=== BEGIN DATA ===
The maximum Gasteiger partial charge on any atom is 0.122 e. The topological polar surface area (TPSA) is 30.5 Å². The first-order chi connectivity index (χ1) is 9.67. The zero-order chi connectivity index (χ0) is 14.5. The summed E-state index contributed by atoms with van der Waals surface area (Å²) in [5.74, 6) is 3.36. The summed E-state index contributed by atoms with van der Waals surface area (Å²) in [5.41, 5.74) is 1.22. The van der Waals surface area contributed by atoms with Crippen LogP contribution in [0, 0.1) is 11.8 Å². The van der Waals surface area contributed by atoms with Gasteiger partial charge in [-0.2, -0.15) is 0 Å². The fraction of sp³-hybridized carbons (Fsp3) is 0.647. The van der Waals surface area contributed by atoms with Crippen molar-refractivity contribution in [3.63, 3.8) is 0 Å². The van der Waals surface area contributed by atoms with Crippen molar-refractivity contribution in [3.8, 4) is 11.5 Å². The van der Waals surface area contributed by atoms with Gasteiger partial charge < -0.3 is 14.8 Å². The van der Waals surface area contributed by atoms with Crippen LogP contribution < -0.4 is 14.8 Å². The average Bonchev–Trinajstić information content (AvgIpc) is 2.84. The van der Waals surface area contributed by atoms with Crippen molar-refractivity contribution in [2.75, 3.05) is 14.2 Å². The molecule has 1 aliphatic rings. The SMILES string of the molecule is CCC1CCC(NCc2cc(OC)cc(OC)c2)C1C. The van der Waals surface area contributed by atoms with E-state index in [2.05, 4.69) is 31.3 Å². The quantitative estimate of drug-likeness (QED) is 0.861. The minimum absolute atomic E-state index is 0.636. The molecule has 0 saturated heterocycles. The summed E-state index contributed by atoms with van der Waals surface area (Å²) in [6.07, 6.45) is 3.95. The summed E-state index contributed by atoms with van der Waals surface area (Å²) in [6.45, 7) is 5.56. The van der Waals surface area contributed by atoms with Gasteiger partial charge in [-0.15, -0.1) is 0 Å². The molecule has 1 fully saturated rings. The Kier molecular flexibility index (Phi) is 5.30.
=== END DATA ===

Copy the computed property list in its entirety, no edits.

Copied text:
The maximum Gasteiger partial charge on any atom is 0.122 e. The topological polar surface area (TPSA) is 30.5 Å². The first-order chi connectivity index (χ1) is 9.67. The zero-order chi connectivity index (χ0) is 14.5. The summed E-state index contributed by atoms with van der Waals surface area (Å²) in [5.74, 6) is 3.36. The summed E-state index contributed by atoms with van der Waals surface area (Å²) in [5.41, 5.74) is 1.22. The van der Waals surface area contributed by atoms with Crippen LogP contribution in [0, 0.1) is 11.8 Å². The van der Waals surface area contributed by atoms with Gasteiger partial charge in [-0.2, -0.15) is 0 Å². The fraction of sp³-hybridized carbons (Fsp3) is 0.647. The van der Waals surface area contributed by atoms with Crippen molar-refractivity contribution in [3.63, 3.8) is 0 Å². The van der Waals surface area contributed by atoms with Crippen molar-refractivity contribution in [3.8, 4) is 11.5 Å². The van der Waals surface area contributed by atoms with Gasteiger partial charge < -0.3 is 14.8 Å². The van der Waals surface area contributed by atoms with Crippen LogP contribution < -0.4 is 14.8 Å². The average Bonchev–Trinajstić information content (AvgIpc) is 2.84. The van der Waals surface area contributed by atoms with Crippen molar-refractivity contribution in [2.75, 3.05) is 14.2 Å². The molecule has 1 aliphatic rings. The SMILES string of the molecule is CCC1CCC(NCc2cc(OC)cc(OC)c2)C1C. The van der Waals surface area contributed by atoms with E-state index in [2.05, 4.69) is 31.3 Å². The quantitative estimate of drug-likeness (QED) is 0.861. The minimum absolute atomic E-state index is 0.636. The molecule has 0 saturated heterocycles. The summed E-state index contributed by atoms with van der Waals surface area (Å²) in [6.07, 6.45) is 3.95. The summed E-state index contributed by atoms with van der Waals surface area (Å²) in [6.45, 7) is 5.56. The van der Waals surface area contributed by atoms with Gasteiger partial charge in [-0.15, -0.1) is 0 Å². The molecule has 1 fully saturated rings. The Kier molecular flexibility index (Phi) is 5.30.